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Posted at 12:18 PM ET, 03/ 5/2010

‘Safe Students Act’ doesn’t keep kids safe: Paddling still allowed

By Valerie Strauss

Consider this:

In Mississippi, there were 57,953 cases of corporal punishment in 110 of the state’s 152 school districts during te 2008-09 school year, according to the state Department of Education. There’s good news and bad news about that: It was a drop from the 58,343 cases reported a year earlier--but more than the 47,727 cases reported in 2006-07.

And consider this:

The Supreme Court ruled in 1977 that it is legal for schools to spank or paddle kids for discipline in areas where it is not outlawed by local authorities. While Ohio banned it last year, and Pennsylvania did in 2005, there are still 20 states that permit corporal punishment in schools. They are mostly in poor areas of the southeastern United States, and hundreds of thousands of students are paddled every year.

In some cases, kids are badly hurt, and lawsuits are filed.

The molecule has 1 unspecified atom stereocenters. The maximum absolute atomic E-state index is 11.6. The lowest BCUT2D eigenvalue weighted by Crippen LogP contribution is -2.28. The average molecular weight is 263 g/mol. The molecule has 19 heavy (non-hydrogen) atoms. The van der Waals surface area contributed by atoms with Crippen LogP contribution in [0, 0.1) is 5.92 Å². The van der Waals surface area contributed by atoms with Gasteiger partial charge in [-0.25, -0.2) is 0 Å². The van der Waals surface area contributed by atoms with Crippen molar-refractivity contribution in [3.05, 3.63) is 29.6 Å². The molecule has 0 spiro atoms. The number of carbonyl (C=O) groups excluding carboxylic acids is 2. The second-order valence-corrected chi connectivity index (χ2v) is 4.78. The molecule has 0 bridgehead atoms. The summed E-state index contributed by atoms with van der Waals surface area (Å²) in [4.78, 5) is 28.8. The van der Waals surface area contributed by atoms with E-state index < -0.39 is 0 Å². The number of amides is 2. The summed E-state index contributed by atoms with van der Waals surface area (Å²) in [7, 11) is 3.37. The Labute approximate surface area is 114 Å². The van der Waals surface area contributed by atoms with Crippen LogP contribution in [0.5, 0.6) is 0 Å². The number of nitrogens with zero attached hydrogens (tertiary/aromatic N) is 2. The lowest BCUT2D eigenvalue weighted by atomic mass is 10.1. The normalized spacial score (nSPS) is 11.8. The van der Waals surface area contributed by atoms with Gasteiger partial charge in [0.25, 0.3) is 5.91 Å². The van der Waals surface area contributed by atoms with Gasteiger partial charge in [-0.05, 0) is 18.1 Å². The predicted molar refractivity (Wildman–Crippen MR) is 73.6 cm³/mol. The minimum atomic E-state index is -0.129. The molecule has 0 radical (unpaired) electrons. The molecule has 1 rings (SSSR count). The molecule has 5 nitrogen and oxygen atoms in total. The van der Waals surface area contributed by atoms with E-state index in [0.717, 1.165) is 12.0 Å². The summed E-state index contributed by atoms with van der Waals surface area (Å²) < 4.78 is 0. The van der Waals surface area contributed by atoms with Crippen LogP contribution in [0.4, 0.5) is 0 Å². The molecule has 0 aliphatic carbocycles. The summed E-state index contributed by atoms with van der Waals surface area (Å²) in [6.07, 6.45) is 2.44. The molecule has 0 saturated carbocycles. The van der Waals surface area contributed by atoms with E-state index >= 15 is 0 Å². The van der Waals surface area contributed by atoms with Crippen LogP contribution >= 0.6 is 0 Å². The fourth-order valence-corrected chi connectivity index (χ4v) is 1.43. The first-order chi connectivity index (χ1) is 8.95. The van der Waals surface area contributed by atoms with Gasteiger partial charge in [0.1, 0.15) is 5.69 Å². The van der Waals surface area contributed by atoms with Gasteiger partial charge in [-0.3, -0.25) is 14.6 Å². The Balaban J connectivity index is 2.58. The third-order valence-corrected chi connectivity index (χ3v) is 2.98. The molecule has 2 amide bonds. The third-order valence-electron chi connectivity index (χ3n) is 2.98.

One case that went to the Supreme Court in 2008 told the story of an 18-year-old high school senior in Texas who alleged that she was paddled for leaving her charter school to buy breakfast. She said that she asked to withdraw from school when she was told she would be paddled, but that was not allowed. She was then restrained while an adult began to paddle her. She managed to free a hand, which was hit by the paddle.

Court papers said she went to a hospital for treatment of a swollen hand and bleeding buttocks. The school said, in court papers, that her injuries were “minor and temporary” and her hand would not have been hurt if she hadn’t tried to free it.

Why am I writing this now?

I wrote this week about the House of Representatives passing a bill informally called the “Keeping All Students Safe Act". The Senate is expected to pass it as well.

This bill sets minimum federal standards against the use of seclusion and restraints in public and private schools, a reaction to a U.S. government investigation that last year found hundreds of cases of alleged abuse and death of children who were subjected to these tactics over the previous two decades.

Believe it or not, Republican opponents argued that states' rights were being trampled, and 153 legislators voted against it.

But the bill does not outlaw corporal punishment. Somehow, states still have the right to make the decision.